Protect our Oceans

The San Jose Mercury News, August 30, 2008
By Leon E. Panetta
It was five years ago that the Pew Oceans Commission, which I chaired, released an alarming report that found if immediate action was not taken, we could see a drastic decline in our country’s ocean resources. The next year, the U.S. Commission on Ocean Policy chaired by Adm. James Watkins confirmed these findings and recommended new comprehensive national ocean policy to turn the state of our oceans around.

Today, our ocean habitat and wildlife continue to deteriorate at a rapid pace. Scientists now tell us that 90 percent of the big fish in the ocean are gone, major fisheries like the salmon in California have been closed because of significant losses, 95 percent of our historic wetlands have vanished, 25,000 of our beaches have been impacted by serious pollution and climate change has produced dramatic changes in ocean currents, sea levels and temperatures damaging coral reefs, fish stocks and habitat.

Watkins and I have formed the Joint Oceans Commission Initiative to promote an “Agenda for Action” which identifies vital steps to be taken at both the federal and state level. The good news is that more than 20 states are taking action, and California is one of those leaders.

California has always been on the cutting edge of policy protecting our coastline and our ocean. In 1999, an unprecedented state law, the Marine Life Protection Act, required the creation of a network of marine protected areas down California’s coastline. These areas are vital to restoring a sustainable fishery. Californians are forging ahead to create marine-protected areas through an inclusive, regional public process that involves sport and commercial fishermen, marine scientists, conservationists, divers, kayakers and educators.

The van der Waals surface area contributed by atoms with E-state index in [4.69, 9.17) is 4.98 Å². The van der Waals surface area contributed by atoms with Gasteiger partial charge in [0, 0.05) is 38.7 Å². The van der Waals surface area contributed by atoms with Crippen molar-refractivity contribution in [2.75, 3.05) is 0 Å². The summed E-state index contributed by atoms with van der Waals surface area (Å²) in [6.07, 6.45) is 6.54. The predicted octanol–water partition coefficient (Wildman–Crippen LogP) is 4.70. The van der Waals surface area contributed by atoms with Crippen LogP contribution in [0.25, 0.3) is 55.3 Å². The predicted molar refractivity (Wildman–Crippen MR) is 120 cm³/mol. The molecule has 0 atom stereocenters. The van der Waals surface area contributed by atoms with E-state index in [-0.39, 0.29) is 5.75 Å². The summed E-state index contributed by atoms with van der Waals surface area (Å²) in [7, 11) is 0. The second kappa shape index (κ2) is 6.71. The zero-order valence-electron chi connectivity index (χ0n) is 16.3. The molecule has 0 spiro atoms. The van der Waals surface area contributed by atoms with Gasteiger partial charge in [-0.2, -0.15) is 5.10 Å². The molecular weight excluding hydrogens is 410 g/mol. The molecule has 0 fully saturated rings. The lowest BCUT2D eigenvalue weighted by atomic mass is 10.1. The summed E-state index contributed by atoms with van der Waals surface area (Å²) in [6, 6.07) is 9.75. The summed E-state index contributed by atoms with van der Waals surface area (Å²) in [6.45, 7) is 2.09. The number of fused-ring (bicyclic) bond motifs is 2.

The progress made here provides renewed hope that diverse interests can work together to address the escalating ocean crisis, and that state and regional governments around the country can fill in the gaps where national leadership is failing.

The challenges do not recognize national or state boundaries. Climate change, overfishing, oil spills and overdevelopment all contribute — and those pressures will only become greater as our population increases.

The complexity of the problems requires multiple solutions. A one-size-fits-all prescription simply will not work across different economic and social jurisdictions. Nor is the current patchwork of arcane federal laws and regulations an effective way to respond.

In the commission’s 2007 report, we emphasized a more coordinated and integrated approach to improving ocean and coastal health. New multi-state regional governance initiatives, including the West Coast Governors’ Agreement on Ocean Health, along with single state initiatives seeking to better manage human impact on our waters are important steps. Regional ocean governance initiatives engage all community members and take into account local concerns. The bottom line is, whether it is a federal, state or regional effort, we all have to work together if we are to make progress.

In California alone, our ocean supports a $42 billion economy, dependent on the health of fish and wildlife, tourism and recreation. It is crucial to our health, our nutrition, our economy, and our spirit. President Kennedy once said that the oceans are the “salt in our veins.” By protecting our oceans, we will protect life itself.


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